The New Orleans Pelicans have been ridiculously undermanned and undermined by injuries for the majority of the past few seasons. Coming into this season, things are no different. Before a meaningful game was even played, the team knew they were going to be without forwards Quincy Pondexter, Tyreke Evans, and starting point guard Jrue Holiday.
Holiday, however, is not injured. His wife recently had to undergo brain surgery, and Holiday has taken a leave of absence in order to be with her and his newborn child. This is certainly understandable, but it does not make things any easier for the Pelicans, who were now forced to enter the season down their two primary ball handlers. With both Evans and Holiday missing, Coach Alvin Gentry was no doubt simply looking for someone who could hold the fort in their absence. Enter Tim Frazier.
Through five games, Frazier has exceeded any possible expectations, and has undoubtedly been the clubs second best player. He’s averaging 13 points and7.8 assists, all while shooting a little over 49% from the field and only turning it over two times per game. He’s been so good in fact, that one begins to wonder if he may be a long-term answer at point guard if (and God forbid) Holiday is unable to rejoin the team any time soon.
While the sample size is small, the success is not random. Frazier averaged a very a nearly identical stat line last year, after joining the Pelicans late in the season (13 points and 7.5 assists), and his feel for the game is apparent even after watching him for merely a quarter or two. Even with Holiday and Evans healthy, he is the team’s best facilitator and he especially excels in the pick and roll and in transition.
He also has a knack for getting to the basket, and he’s a solid finisher around the rim. He doesn’t have great elevation or quickness, but he uses his body well to ward off defenders and this often gives him the space needed to get his shot off.
Of course, a Gentry offense is predicated on getting the ball up the floor, and Frazier does this as fast as anyone. Whether the opposing team makes or misses, he is pushing it right back at them and getting the Pelicans into their offense as quickly as possible.
Most importantly, the team has performed exponentially better, at least on offense, with Frazier on the court. They are better in almost every area when he plays, and have cratered during his time on the bench.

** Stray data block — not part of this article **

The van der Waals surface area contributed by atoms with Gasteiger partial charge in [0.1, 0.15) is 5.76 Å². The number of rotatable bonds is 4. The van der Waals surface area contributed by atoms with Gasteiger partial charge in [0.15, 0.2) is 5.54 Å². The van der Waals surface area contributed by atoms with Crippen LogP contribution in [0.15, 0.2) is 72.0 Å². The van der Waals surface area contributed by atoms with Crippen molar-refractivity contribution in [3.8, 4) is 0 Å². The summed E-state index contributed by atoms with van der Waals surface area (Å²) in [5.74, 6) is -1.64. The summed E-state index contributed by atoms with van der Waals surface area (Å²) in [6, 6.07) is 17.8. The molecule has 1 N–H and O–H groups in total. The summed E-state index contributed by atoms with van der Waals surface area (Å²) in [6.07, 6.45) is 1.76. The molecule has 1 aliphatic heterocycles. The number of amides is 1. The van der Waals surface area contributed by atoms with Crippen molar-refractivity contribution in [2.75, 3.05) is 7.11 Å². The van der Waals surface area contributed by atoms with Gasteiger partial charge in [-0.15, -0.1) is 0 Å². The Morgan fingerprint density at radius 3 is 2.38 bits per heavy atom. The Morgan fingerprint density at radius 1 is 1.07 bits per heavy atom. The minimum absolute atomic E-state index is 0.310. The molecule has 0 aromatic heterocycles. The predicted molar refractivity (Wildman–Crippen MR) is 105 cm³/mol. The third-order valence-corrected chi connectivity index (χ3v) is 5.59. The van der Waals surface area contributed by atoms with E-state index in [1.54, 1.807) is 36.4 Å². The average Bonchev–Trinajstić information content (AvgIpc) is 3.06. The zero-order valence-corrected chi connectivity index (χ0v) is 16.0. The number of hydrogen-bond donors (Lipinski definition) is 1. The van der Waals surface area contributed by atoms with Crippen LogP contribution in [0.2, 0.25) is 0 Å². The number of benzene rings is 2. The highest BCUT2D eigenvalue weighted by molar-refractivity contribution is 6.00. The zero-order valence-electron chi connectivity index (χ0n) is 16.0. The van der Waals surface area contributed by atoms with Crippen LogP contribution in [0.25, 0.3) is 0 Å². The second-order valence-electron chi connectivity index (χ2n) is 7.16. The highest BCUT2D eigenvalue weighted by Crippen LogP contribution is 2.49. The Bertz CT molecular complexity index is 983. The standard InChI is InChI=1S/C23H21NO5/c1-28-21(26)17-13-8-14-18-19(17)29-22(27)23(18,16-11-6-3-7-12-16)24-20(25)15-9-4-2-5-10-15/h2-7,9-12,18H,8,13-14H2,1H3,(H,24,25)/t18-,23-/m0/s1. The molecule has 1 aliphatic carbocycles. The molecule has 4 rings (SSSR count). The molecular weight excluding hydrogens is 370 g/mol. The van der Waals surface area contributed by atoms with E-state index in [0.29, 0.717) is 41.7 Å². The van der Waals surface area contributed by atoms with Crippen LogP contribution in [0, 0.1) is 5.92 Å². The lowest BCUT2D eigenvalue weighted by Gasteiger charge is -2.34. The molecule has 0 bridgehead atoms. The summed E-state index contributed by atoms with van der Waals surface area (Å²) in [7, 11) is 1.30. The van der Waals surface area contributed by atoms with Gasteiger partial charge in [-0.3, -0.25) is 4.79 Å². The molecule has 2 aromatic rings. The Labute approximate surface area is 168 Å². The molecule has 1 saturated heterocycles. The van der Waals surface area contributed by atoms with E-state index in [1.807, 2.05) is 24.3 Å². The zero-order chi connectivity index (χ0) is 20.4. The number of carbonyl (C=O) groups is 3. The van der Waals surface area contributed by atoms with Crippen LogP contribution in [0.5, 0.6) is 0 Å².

||Frazier On Court
||Frazier Off Court
Perhaps the most staggering stat here is the 65% assist rate the team posts during his time on the court. Frazier’s penchant for passing has become infectious, and if the Pelicans can ever discover a passable defense they should be able to start collecting some wins if they continue to play such a pass-happy style.
Still, Frazier has a number of flaws that could prevent him from becoming a full-time starter. The most obvious knock is his lack of a perimeter jumper. He has only taken 78 threes total in his NBA career, but dating back to his college days gives us 317 total threes on record for the Penn State alumni. Through college and the pros, he has managed to hit only about 31% of those shots. That would seem to align with his 66.7% free throw mark in the pros, which is typically a good indication of a player’s shooting ability.
This deficiency in his game occasionally hinders him against locked in defenses, who will simply go under screens to neutralize his effectiveness in the paint. And while he has finished over 70% of shots within two feet this year (according to basketball-reference), he is hitting an abysmal 12.5% of his shots between three and nine feet. His lack of athleticism is apparent on these shots, and he just hasn’t mastered the types of floaters that make the top points guard in the league so dangerous.
That inability to finish those shots may be causing him to overpass a bit, and while the turnover numbers are solid, he has been susceptible to deflections that could eventually lead to turnovers as the season moves on.
Defensively, Frazier has been uneven as well. On the one hand, he is a heady and willing defender, someone who will get up into his match-up and rotate on a string with the rest of his team. He gives good help and is typically aware of what the opposing offense is trying to do.
But, on the other hand, there are times where his lack of speed shows and on a team trying to establish a defensive identity, having a strong defender at the point of attack is very important. On this play, Frazier does the right thing by bumping the roll man, but in turn he is unable to recover back to his assignment and concedes an open three:
Here, he gives up middle penetration on easy blow by, compromising the rest of the defense:
Right now, it’s hard to say what role Frazier will have in the future for a Pelicans squad that needs to be upgraded at almost every position. He has undoubtedly been a huge spark for the team offensively to start the season and after a long and grueling road to the NBA, he has also proven he possesses enough skill to play in the league.
But, Frazier is already 26 and we are in an area where shooting is the preeminent skill in today’s league. It’s difficult to project Frazier as a starter unless he becomes at least an average shooter. Still, for the present, the Pelicans will need him to continue his excellent play to have any sort of chance to stay afloat. For a player who has beat the odds more than once, perhaps we’d do best not to doubt him again.